The Government Job-Training Juggernaut


President Obama
campaigned this week for
"new and
innovative approaches"
to America`s economic crisis.
So naturally, the futurist-in-chief filched his fresh,
bold ideas straight from … the 1930s. The grand new
solution to the jobs deficit, according to the White
House, is more FDR-style federal job-training spending.

Sounding every
bit like the

whiteboard eggheads
who keep spinning around the Ivy
League-Washington revolving door, Obama

announced breathlessly
:
"If we could
match up schools and businesses, we could create
pipelines right from the classroom to the office or the
factory floor. This would help workers find better jobs,
and it would help companies find the highly educated and
highly trained people that they need in order to prosper
and to remain competitive."

In Obama World,
private businesses are just too darned dumb to figure
out how to connect the dots and create these pipelines
for themselves.

In the real
world, private businesses spend up to 12 times more on
job-training programs and trainee salaries than state
and federal governments combined, according to workforce
analysts. The American Society for Training and
Development reports that

U.S. private entities spent an estimated $125.9 billion

on employee learning and development in 2009 alone. And
you can bet in these financial hard times that
private-sector employers are making sure every
job-training penny is well spent.

As for your tax
dollars, rest assured they are being squandered the same
way public-sector job trainers have been squandering
such funding for the past eight decades. Earlier this
year, a General Accounting Office report found that no
one in the bowels of the Beltway really knows how
effective the feds` $18 billion a year spent on 47
separate job-training programs run by nine different
agencies really is. That`s because half of those
programs haven`t undergone a performance review since
2004, and only five have ever conducted research on
whether job seekers in the program do better than those
who weren`t enrolled.

Among those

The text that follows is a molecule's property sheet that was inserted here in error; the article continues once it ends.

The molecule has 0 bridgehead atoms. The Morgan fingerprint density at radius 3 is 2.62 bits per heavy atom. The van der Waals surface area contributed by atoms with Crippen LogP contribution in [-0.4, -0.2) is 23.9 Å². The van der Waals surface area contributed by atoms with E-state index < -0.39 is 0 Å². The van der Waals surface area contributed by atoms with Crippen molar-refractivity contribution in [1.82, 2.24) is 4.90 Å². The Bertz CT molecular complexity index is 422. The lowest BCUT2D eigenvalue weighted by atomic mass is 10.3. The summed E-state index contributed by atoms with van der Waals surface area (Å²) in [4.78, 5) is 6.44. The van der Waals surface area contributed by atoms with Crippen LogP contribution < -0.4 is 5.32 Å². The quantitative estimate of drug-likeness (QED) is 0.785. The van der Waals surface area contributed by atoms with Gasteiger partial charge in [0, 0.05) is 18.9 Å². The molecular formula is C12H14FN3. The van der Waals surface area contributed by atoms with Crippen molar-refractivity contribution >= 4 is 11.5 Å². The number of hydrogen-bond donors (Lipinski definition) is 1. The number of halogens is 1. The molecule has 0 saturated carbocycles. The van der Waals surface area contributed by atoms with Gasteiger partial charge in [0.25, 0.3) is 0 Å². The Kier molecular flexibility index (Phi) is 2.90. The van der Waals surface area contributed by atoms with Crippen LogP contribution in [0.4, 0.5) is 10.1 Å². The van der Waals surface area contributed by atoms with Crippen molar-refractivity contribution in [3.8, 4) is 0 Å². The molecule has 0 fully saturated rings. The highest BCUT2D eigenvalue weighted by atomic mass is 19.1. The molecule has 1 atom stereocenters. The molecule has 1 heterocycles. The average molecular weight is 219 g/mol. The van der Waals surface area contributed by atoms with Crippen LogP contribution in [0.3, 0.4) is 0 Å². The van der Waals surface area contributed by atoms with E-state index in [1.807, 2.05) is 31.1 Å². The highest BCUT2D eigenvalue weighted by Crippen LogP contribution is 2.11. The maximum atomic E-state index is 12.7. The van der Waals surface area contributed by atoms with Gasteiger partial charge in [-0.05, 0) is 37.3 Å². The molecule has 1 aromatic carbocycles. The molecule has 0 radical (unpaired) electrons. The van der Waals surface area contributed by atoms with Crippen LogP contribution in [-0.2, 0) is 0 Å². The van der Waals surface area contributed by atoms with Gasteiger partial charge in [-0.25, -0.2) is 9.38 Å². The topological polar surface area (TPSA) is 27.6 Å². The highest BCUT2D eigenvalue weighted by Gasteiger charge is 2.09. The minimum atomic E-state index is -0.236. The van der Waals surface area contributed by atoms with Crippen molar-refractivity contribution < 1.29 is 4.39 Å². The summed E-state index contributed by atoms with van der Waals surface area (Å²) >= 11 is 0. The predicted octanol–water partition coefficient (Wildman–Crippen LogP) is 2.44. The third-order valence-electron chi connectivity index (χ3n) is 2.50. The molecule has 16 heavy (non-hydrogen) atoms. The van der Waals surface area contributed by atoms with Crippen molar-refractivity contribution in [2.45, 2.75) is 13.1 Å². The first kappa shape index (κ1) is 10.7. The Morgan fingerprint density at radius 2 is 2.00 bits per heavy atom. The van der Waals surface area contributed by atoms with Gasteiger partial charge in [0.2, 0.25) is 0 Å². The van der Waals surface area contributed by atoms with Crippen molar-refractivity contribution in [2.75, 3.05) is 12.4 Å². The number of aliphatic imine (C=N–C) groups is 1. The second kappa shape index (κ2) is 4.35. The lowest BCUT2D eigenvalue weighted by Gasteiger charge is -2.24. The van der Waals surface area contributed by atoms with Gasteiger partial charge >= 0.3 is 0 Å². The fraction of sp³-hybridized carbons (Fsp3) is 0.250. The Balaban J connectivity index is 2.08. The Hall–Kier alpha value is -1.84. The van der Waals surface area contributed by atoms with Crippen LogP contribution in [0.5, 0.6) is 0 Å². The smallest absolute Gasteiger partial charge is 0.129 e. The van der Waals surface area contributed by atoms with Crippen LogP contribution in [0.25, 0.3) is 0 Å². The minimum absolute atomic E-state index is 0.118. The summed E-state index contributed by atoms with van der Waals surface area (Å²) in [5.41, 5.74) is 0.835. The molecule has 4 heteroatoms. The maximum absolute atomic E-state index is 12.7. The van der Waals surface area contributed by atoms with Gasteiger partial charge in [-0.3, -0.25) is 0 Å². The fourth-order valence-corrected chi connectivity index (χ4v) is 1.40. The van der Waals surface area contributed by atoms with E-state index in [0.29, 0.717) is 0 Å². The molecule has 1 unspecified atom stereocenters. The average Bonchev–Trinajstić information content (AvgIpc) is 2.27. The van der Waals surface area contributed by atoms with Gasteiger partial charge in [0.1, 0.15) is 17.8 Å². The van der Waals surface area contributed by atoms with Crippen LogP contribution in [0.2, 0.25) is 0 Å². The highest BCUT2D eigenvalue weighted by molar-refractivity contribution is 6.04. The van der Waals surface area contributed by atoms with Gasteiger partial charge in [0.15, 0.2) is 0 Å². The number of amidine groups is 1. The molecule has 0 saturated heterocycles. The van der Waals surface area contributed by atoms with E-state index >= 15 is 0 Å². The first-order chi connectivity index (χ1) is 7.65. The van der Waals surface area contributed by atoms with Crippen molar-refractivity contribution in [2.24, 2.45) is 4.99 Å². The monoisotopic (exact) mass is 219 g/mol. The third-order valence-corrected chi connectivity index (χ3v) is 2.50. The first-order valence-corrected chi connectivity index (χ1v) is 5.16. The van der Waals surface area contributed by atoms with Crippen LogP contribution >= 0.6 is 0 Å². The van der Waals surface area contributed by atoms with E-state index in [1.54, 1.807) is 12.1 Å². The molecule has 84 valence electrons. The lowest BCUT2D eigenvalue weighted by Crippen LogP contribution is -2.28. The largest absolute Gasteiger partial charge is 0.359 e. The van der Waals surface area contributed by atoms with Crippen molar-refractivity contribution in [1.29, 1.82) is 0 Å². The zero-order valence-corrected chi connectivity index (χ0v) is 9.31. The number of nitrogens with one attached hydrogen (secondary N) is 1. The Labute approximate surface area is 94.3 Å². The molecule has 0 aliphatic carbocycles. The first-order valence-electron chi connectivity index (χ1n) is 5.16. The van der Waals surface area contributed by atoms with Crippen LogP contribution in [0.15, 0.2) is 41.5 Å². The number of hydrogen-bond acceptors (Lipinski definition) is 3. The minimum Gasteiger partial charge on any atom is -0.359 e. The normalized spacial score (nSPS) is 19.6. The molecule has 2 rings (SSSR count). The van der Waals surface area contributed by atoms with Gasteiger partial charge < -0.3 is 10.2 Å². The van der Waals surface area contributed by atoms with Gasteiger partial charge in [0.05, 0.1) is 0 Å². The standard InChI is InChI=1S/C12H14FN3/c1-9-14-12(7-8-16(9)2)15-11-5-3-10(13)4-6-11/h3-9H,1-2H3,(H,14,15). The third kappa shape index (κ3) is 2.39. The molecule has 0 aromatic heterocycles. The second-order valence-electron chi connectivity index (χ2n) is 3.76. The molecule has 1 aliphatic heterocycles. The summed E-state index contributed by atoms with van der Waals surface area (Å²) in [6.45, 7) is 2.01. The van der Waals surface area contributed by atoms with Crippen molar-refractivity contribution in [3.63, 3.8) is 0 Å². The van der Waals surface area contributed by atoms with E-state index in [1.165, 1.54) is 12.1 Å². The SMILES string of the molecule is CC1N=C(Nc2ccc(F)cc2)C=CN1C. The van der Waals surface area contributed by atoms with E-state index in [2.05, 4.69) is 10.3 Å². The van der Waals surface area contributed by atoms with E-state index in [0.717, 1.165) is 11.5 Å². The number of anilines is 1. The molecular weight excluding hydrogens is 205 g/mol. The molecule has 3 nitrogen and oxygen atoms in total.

five, the

GAO wrote,
the evaluators
"generally found
the effects of participation were not consistent across
programs, with only some demonstrating positive impacts
that tended to be small, inconclusive or restricted to
short-term impacts."

This much is
clear. The Obama stimulus has funded vital workforce
training expenses for a $100,000 nepotistic fraud ring
in Charleston, W. V., that splurged on pet care, bar
tabs and luxury hotel stays. A con-artist family
employed by the state siphoned off job-training money
that was supposed to subsidize technology education for
200 elderly West Virginians.

In Tampa Bay,
Fla., the local Workforce Alliance squandered tens of
thousands of tax dollars on lunches at Hooters, cupcake
delivery fees and VIP country music concert tickets.

In Iowa,
$730,000 in federal job-training cash from the stimulus
law was redistributed to well-off graduate students to
pay off their student loan debt — over and above the
more than $205 million in federal student financial aid
those students received.

In Washington,
Job Corps administrators helped themselves to untold
gobs of job-training cash by approving bogus invoices
and creating ghost employees.

And in Portage
County, Ohio, investigators found that government
employees had used an estimated $700,000 in federal
job-training money to pay the college tuition of certain
county officials and to purchase other items, such as an
"XBox 360,
laptops, promotion bags, golf shirts, messenger bags,
briefcases, Giant Eagle food cards, and golf tees—among
other things purchased as promotional items that are not
allowable expenses under federal law."

Tale as old as
time.

Cato Institute
analyst James Bovard`s
seminal
work on the federal job-training juggernaut
says it
all: "Many, if
not most, of the participants in federal jobs and
job-training programs would be better off today if the
programs had never existed. Aside from wasting scores of
billions of dollars, government manpower programs
distorted people`s lives and careers by making false
promises, leading them to believe that a year or two in
this or that program was the key to the future. People
spent valuable time in positions that gave them nothing
more than a paycheck or a certificate, while they could
have been developing real skills in private jobs with a
future. The fallacy underlying all job-training programs
is that the private sector lacks the incentive to train
people for jobs."

Remember:
Government job-training programs don`t create jobs. They
create bigger government payrolls, redistribute
unemployment and perpetuate the illusion of economic
recovery and prosperity. It`s a juggernaut too big to
fail and too entrenched to kill.

COPYRIGHT
CREATORS SYNDICATE, INC.


Michelle Malkin


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is the author of


Invasion: How America Still Welcomes Terrorists,
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